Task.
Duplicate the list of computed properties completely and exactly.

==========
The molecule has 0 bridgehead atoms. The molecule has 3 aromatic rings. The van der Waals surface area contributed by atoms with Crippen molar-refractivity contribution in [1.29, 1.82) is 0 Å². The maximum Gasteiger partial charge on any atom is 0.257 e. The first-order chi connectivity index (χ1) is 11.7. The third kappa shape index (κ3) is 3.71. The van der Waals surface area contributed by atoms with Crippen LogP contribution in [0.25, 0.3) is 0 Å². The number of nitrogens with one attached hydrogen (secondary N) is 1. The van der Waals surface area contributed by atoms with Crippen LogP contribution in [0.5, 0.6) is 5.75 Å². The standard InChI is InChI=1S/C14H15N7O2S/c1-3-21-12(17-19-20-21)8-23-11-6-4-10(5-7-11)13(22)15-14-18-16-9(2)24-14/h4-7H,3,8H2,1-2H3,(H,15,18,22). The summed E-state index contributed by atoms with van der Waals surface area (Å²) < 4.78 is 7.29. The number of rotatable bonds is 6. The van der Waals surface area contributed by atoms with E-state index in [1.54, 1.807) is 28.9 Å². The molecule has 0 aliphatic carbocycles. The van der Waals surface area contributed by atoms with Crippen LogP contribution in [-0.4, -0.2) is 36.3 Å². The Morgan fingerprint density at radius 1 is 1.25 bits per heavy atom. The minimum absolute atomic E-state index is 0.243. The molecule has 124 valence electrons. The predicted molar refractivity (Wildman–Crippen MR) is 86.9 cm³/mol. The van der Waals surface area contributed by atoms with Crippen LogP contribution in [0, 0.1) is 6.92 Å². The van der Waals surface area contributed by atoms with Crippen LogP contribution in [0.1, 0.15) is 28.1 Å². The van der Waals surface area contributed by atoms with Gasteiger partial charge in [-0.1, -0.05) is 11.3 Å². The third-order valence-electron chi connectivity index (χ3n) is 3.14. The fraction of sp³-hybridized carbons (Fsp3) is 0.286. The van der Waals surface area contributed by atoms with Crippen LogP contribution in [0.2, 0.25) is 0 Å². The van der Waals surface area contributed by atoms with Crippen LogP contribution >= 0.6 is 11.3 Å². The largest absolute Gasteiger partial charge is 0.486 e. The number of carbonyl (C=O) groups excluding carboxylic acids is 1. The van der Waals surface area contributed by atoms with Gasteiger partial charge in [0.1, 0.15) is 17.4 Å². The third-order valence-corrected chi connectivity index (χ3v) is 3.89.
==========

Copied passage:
The molecule has 0 bridgehead atoms. The molecule has 3 aromatic rings. The van der Waals surface area contributed by atoms with Crippen molar-refractivity contribution in [1.29, 1.82) is 0 Å². The maximum Gasteiger partial charge on any atom is 0.257 e. The first-order chi connectivity index (χ1) is 11.7. The third kappa shape index (κ3) is 3.71. The van der Waals surface area contributed by atoms with Crippen LogP contribution in [0.25, 0.3) is 0 Å². The number of nitrogens with one attached hydrogen (secondary N) is 1. The van der Waals surface area contributed by atoms with Crippen LogP contribution in [0.5, 0.6) is 5.75 Å². The standard InChI is InChI=1S/C14H15N7O2S/c1-3-21-12(17-19-20-21)8-23-11-6-4-10(5-7-11)13(22)15-14-18-16-9(2)24-14/h4-7H,3,8H2,1-2H3,(H,15,18,22). The summed E-state index contributed by atoms with van der Waals surface area (Å²) < 4.78 is 7.29. The number of rotatable bonds is 6. The van der Waals surface area contributed by atoms with E-state index in [1.54, 1.807) is 28.9 Å². The molecule has 0 aliphatic carbocycles. The van der Waals surface area contributed by atoms with Crippen LogP contribution in [-0.4, -0.2) is 36.3 Å². The Morgan fingerprint density at radius 1 is 1.25 bits per heavy atom. The minimum absolute atomic E-state index is 0.243. The molecule has 124 valence electrons. The predicted molar refractivity (Wildman–Crippen MR) is 86.9 cm³/mol. The van der Waals surface area contributed by atoms with Crippen LogP contribution in [0, 0.1) is 6.92 Å². The van der Waals surface area contributed by atoms with Crippen LogP contribution in [0.1, 0.15) is 28.1 Å². The van der Waals surface area contributed by atoms with Gasteiger partial charge in [-0.1, -0.05) is 11.3 Å². The third-order valence-electron chi connectivity index (χ3n) is 3.14. The fraction of sp³-hybridized carbons (Fsp3) is 0.286. The van der Waals surface area contributed by atoms with Crippen LogP contribution in [0.2, 0.25) is 0 Å². The van der Waals surface area contributed by atoms with Crippen LogP contribution >= 0.6 is 11.3 Å². The largest absolute Gasteiger partial charge is 0.486 e. The number of carbonyl (C=O) groups excluding carboxylic acids is 1. The van der Waals surface area contributed by atoms with Gasteiger partial charge in [0.1, 0.15) is 17.4 Å². The third-order valence-corrected chi connectivity index (χ3v) is 3.89.